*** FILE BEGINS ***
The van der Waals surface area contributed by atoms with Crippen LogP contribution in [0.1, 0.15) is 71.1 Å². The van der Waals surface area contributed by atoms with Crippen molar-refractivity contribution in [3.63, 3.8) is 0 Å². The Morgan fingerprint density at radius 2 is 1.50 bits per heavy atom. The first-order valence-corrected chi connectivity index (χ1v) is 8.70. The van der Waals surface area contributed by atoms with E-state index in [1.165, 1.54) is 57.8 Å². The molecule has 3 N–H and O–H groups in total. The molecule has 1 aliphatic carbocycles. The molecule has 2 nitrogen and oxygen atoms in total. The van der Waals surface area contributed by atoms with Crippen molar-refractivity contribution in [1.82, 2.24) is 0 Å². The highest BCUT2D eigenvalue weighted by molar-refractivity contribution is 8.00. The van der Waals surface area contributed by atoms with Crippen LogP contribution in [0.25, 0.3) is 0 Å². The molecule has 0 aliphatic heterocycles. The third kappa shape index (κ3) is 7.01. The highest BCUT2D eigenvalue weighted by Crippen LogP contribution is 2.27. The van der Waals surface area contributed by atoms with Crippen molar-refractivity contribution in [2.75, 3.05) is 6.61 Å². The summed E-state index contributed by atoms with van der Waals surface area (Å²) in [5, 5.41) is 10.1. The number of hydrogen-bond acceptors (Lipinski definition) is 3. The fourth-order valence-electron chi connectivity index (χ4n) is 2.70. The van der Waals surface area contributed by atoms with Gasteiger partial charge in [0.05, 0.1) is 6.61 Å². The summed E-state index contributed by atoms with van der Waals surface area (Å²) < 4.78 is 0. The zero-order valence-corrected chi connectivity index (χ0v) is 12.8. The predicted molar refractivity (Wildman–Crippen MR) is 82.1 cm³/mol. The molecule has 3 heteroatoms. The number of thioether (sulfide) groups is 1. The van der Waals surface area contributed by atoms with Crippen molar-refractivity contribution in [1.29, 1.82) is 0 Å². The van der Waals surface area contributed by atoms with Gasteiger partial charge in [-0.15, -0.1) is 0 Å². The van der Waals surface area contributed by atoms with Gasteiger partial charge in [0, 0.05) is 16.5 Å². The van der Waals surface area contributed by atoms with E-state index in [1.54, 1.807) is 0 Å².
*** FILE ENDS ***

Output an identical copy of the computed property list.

The van der Waals surface area contributed by atoms with Crippen LogP contribution in [0.1, 0.15) is 71.1 Å². The van der Waals surface area contributed by atoms with Crippen molar-refractivity contribution in [3.63, 3.8) is 0 Å². The Morgan fingerprint density at radius 2 is 1.50 bits per heavy atom. The first-order valence-corrected chi connectivity index (χ1v) is 8.70. The van der Waals surface area contributed by atoms with E-state index in [1.165, 1.54) is 57.8 Å². The molecule has 3 N–H and O–H groups in total. The molecule has 1 aliphatic carbocycles. The molecule has 2 nitrogen and oxygen atoms in total. The van der Waals surface area contributed by atoms with Crippen molar-refractivity contribution in [1.82, 2.24) is 0 Å². The highest BCUT2D eigenvalue weighted by molar-refractivity contribution is 8.00. The van der Waals surface area contributed by atoms with Crippen LogP contribution in [0.25, 0.3) is 0 Å². The molecule has 0 aliphatic heterocycles. The third kappa shape index (κ3) is 7.01. The highest BCUT2D eigenvalue weighted by Crippen LogP contribution is 2.27. The van der Waals surface area contributed by atoms with Crippen molar-refractivity contribution in [2.75, 3.05) is 6.61 Å². The summed E-state index contributed by atoms with van der Waals surface area (Å²) in [5, 5.41) is 10.1. The number of hydrogen-bond acceptors (Lipinski definition) is 3. The fourth-order valence-electron chi connectivity index (χ4n) is 2.70. The van der Waals surface area contributed by atoms with Gasteiger partial charge in [0.05, 0.1) is 6.61 Å². The summed E-state index contributed by atoms with van der Waals surface area (Å²) < 4.78 is 0. The zero-order valence-corrected chi connectivity index (χ0v) is 12.8. The predicted molar refractivity (Wildman–Crippen MR) is 82.1 cm³/mol. The molecule has 3 heteroatoms. The number of thioether (sulfide) groups is 1. The van der Waals surface area contributed by atoms with Crippen molar-refractivity contribution in [1.29, 1.82) is 0 Å². The van der Waals surface area contributed by atoms with Gasteiger partial charge in [-0.15, -0.1) is 0 Å². The van der Waals surface area contributed by atoms with Gasteiger partial charge in [0, 0.05) is 16.5 Å². The van der Waals surface area contributed by atoms with E-state index in [1.54, 1.807) is 0 Å².